The Spokane Valley City Council laws poised to loosening signage rules within the city that govern the number of signs business can have that advertise alcohol.

Officials with the Spokane County Regional Animal Protection Service announced that 2012 would be the Year of the Cat in an effort to increase the number of feline adoptions.
Central Valley High School boys and girls both took second place in state 4A basketball play.

City legal experts told the Spokane Valley City Council that they worry over events like the firefighters’ Fill the Boot for the Muscular Dystrophy Association will eventually lead to someone seriously getting hurt or even killed. The problem, they said, is the number of untrained people interacting with traffic.

Republican candidate for president Rick Santorum fired up his conservative base at a rally at New Life Assembly of Church in Spokane Valley. He was joined by his daughter Elizabeth.

While no formal decision had been made, Spokane County officials were learning to the former Latus Harley-Davidson dealership, 6815 E. Trent, as a possible new shelter for SCRAPS. More talk was needed, however, on the possibility of forming a new regional partnership with local jurisdictions.

After ignoring Valleyfest’s request for lodging-tax funds in 2011, the Spokane Valley City Council decided to give the summertime community event a $30,000 award during a second round of funding. “I’m thrilled,” said Peggy Doering, Valleyfest director.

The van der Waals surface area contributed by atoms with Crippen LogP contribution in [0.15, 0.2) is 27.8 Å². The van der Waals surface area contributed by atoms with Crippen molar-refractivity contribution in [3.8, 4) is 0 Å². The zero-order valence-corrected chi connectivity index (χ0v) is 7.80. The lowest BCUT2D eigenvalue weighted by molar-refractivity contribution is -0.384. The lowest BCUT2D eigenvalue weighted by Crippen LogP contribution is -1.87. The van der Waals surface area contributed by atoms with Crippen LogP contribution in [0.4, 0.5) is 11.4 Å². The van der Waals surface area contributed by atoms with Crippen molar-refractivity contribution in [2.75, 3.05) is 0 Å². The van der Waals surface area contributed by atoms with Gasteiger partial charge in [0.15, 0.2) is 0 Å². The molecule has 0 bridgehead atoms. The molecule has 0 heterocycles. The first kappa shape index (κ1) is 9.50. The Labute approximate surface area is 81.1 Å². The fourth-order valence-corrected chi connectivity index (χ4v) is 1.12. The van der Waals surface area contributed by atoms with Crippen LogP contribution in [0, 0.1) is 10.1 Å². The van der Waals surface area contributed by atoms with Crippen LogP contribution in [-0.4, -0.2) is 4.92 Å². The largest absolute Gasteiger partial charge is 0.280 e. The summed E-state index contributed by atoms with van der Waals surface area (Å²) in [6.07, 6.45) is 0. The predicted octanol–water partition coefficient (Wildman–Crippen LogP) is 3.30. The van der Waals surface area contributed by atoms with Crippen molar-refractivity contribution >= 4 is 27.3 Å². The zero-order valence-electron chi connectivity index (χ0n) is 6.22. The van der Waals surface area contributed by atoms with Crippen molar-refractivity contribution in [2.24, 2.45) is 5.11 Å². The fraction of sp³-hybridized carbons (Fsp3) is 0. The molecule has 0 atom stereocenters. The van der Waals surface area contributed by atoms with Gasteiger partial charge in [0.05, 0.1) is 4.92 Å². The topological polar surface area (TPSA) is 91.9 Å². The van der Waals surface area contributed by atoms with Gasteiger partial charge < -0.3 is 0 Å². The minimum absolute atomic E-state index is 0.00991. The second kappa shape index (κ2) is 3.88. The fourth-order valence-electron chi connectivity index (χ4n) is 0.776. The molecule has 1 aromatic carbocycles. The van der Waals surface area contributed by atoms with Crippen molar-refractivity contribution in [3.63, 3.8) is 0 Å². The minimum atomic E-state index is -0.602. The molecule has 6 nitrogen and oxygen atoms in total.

April
The Spokane Valley City Council took some inroads into spending more money on street preservations.

The Spokane Valley City Council voted 6-1 – Council Member Arne Woodard was against it – to revoke the existing permit process that allows for events like Fill the Boot to take place on city streets. Event organizers were told to steer traffic, and potential donors, into parking lots rather than solicit from sidewalks at busy intersections.

University High School Principal Daryl Hart announced he would retire in June after a 37-year in education.

Spokane County Commissioner Mark Richard, representing the Valley’s District 2, announced he would not seek a third term. He said he had no interest in being a career politician.

Spokane Valley Fire officials moved into their new administrative headquarters at Wilbur and Montgomery. An open house of the new facility was planned for the near future.

Kay Allen was tapped as the new city administrator for Liberty Lake. She had been serving as the director of public works and facilities for the city of Bremerton.

The city of Spokane Valley moved a step closer to purchasing land that could be used for an expanding Balfour Park. The City Council unanimously agreed for the city manager to prepare and execute a letter of intent to Pring Corp. regarding the potential purchase of eight acres of land on the north side of Sprague Avenue at Herald Road.

The Spokane Valley Fire Department would be joining the August primary ballot and would ask voters for renewal of a three-year maintenance-and-operations levy to cover 2013-2015.

After three bond vote failures, East Valley School District officials were looking for innovative ways to modernize – including a plan to purchase $62 million in portable classrooms for Trent, Trentwood, Otis Orchards and East Farms elementary schools. The buildings would be paid for through nonvoted bond debt.

May
The president and CEO of the Greater Spokane Valley Chamber of Commerce, Eldonna Shaw, announced it was time to say sayonara to the city of Spokane Valley. The chamber pulled up stakes from its Sprague Avenue headquarters and headed off for greener pastures at Liberty Lake.